The Calvert County planning commission has recommended that "big-box" stores be limited to 125,000 square feet in Prince Frederick and 90,000 square feet in minor town centers.
The recommendations include size limits, design requirements and maintenance agreements. They will go before the Board of Commissioners, which does not have to accept them, on Aug. 10.
The size limits would affect plans to build a 145,000-square-foot Wal-Mart in Dunkirk, said Mia Masten, Wal-Mart regional community affairs manager. They also would affect plans to expand the Prince Frederick Wal-Mart from 91,424 to 187,000 square feet, Masten said.
Commission members said in a meeting Wednesday night that the proposed limits would prevent oversize stores from drawing outside traffic into the county.
"I think Calvert County is too small for unlimited or huge boxes," said John Ward, commission president. "We just don't have that infrastructure available to us here, and we have no way of getting it."
The commission gave Prince Frederick a higher limit because it is the county's largest town center.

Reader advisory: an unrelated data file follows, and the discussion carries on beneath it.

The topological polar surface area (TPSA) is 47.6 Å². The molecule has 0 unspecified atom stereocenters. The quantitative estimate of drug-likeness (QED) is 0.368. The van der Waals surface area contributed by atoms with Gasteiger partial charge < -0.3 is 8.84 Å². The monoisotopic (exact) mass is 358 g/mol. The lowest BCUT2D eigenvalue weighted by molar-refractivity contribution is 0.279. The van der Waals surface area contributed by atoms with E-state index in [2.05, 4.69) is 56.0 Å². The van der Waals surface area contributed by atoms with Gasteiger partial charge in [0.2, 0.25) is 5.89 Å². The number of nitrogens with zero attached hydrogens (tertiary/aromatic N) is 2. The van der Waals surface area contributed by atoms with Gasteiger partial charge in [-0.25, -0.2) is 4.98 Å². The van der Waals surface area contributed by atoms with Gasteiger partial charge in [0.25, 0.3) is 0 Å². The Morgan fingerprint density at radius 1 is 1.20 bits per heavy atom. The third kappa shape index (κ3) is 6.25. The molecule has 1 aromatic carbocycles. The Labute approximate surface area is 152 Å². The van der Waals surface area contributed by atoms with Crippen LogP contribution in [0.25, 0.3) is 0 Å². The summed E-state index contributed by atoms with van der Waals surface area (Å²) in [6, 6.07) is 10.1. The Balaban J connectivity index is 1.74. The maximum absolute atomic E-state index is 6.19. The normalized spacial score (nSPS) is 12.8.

"It's the center of government and the center of commerce," Ward said. "That would be the place for the larger size."
Big-box stores would also have to include smaller stores on their property to encourage small businesses, the commission said.
"The intention of co-location is to not just have the big box sitting there," Ward said.
Stores in minor town centers -- Dunkirk, Solomons and Lusby -- must incorporate smaller stores into their square footage limit, said Greg Bowen, the county's deputy planning director.
"It is to provide potential business locations for local businesses and also to provide a variety of shopping opportunities," Bowen said.
Stores larger than 75,000 square feet should follow design criteria that could range from varying the roofline to breaking up long, flat walls, the commission said. Areas designated as sidewalks should not be used as outdoor retail area.
"The concern of the membership is they've seen cases in the past where just a sidewalk was proposed in front of a big box," Bowen said, "but then years later it had turned into an outdoor sales area and pedestrians were forced into the parking lot."
The commission proposed a maintenance agreement requiring a certain level of upkeep even if a store is closed. Bowen said that is to help other businesses survive.
Under the recommendations, big-box stores will have to provide a solution for the additional traffic they attract -- such as a new lane or a traffic light.
The developer of the Wal-Mart planned for Dunkirk failed to get an exemption last week from prospective limitations on the size of big-box stores. In a 3 to 2 vote, the Board of Commissioners refused to further consider the developer's petition.